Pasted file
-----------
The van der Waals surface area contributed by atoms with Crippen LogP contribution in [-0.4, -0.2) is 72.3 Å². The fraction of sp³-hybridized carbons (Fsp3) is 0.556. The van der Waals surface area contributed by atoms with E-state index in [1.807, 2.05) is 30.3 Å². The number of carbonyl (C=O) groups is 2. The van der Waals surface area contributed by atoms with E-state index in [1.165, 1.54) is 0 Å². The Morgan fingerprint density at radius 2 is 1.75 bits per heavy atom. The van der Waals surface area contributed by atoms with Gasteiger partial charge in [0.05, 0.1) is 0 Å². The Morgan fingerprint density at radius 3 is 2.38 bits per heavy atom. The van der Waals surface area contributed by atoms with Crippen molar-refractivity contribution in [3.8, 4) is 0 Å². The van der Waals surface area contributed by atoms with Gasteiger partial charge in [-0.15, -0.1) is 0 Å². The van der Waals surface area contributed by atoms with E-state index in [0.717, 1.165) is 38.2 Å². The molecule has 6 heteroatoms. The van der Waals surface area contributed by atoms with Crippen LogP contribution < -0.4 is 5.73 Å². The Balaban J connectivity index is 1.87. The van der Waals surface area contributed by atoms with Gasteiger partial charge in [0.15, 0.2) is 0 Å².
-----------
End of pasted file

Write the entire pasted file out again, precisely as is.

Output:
The van der Waals surface area contributed by atoms with Crippen LogP contribution in [-0.4, -0.2) is 72.3 Å². The fraction of sp³-hybridized carbons (Fsp3) is 0.556. The van der Waals surface area contributed by atoms with E-state index in [1.807, 2.05) is 30.3 Å². The number of carbonyl (C=O) groups is 2. The van der Waals surface area contributed by atoms with E-state index in [1.165, 1.54) is 0 Å². The Morgan fingerprint density at radius 2 is 1.75 bits per heavy atom. The van der Waals surface area contributed by atoms with Gasteiger partial charge in [0.05, 0.1) is 0 Å². The Morgan fingerprint density at radius 3 is 2.38 bits per heavy atom. The van der Waals surface area contributed by atoms with Crippen molar-refractivity contribution in [3.8, 4) is 0 Å². The van der Waals surface area contributed by atoms with Gasteiger partial charge in [-0.15, -0.1) is 0 Å². The van der Waals surface area contributed by atoms with E-state index in [0.717, 1.165) is 38.2 Å². The molecule has 6 heteroatoms. The van der Waals surface area contributed by atoms with Crippen LogP contribution < -0.4 is 5.73 Å². The Balaban J connectivity index is 1.87. The van der Waals surface area contributed by atoms with Gasteiger partial charge in [0.15, 0.2) is 0 Å².